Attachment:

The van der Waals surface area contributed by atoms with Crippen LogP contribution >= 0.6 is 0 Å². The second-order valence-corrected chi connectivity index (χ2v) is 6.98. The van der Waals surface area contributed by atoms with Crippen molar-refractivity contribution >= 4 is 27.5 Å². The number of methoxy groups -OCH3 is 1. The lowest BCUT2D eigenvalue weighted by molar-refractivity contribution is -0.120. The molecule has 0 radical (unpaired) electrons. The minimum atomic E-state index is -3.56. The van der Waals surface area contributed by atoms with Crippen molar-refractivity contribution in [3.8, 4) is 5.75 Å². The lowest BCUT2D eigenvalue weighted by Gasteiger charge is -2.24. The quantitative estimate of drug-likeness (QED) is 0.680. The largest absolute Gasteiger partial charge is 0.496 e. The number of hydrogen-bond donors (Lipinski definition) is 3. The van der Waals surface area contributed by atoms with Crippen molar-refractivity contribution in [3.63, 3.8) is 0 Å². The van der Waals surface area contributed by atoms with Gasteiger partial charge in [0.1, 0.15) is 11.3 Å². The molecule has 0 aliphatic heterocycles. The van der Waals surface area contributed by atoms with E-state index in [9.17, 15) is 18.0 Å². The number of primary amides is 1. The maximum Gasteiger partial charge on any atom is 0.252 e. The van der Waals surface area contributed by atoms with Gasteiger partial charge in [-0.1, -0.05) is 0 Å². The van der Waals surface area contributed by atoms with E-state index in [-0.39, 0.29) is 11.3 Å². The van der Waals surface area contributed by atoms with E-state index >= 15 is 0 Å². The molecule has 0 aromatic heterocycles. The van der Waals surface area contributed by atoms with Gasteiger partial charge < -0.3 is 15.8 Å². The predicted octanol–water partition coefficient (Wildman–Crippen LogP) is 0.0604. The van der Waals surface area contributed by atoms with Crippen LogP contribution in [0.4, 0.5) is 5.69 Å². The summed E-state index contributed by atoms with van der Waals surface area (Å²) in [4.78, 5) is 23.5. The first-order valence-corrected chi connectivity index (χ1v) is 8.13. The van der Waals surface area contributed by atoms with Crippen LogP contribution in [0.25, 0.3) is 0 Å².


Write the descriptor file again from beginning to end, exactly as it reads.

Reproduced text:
The van der Waals surface area contributed by atoms with Crippen LogP contribution >= 0.6 is 0 Å². The second-order valence-corrected chi connectivity index (χ2v) is 6.98. The van der Waals surface area contributed by atoms with Crippen molar-refractivity contribution >= 4 is 27.5 Å². The number of methoxy groups -OCH3 is 1. The lowest BCUT2D eigenvalue weighted by molar-refractivity contribution is -0.120. The molecule has 0 radical (unpaired) electrons. The minimum atomic E-state index is -3.56. The van der Waals surface area contributed by atoms with Crippen molar-refractivity contribution in [3.8, 4) is 5.75 Å². The lowest BCUT2D eigenvalue weighted by Gasteiger charge is -2.24. The quantitative estimate of drug-likeness (QED) is 0.680. The largest absolute Gasteiger partial charge is 0.496 e. The number of hydrogen-bond donors (Lipinski definition) is 3. The van der Waals surface area contributed by atoms with Crippen molar-refractivity contribution in [3.63, 3.8) is 0 Å². The van der Waals surface area contributed by atoms with Gasteiger partial charge in [0.1, 0.15) is 11.3 Å². The molecule has 0 aliphatic heterocycles. The van der Waals surface area contributed by atoms with E-state index in [9.17, 15) is 18.0 Å². The number of primary amides is 1. The maximum Gasteiger partial charge on any atom is 0.252 e. The van der Waals surface area contributed by atoms with Gasteiger partial charge in [-0.1, -0.05) is 0 Å². The van der Waals surface area contributed by atoms with E-state index in [-0.39, 0.29) is 11.3 Å². The van der Waals surface area contributed by atoms with E-state index >= 15 is 0 Å². The molecule has 0 aromatic heterocycles. The van der Waals surface area contributed by atoms with Gasteiger partial charge < -0.3 is 15.8 Å². The predicted octanol–water partition coefficient (Wildman–Crippen LogP) is 0.0604. The van der Waals surface area contributed by atoms with Crippen LogP contribution in [0.4, 0.5) is 5.69 Å². The summed E-state index contributed by atoms with van der Waals surface area (Å²) in [4.78, 5) is 23.5. The first-order valence-corrected chi connectivity index (χ1v) is 8.13. The van der Waals surface area contributed by atoms with Crippen LogP contribution in [0.25, 0.3) is 0 Å².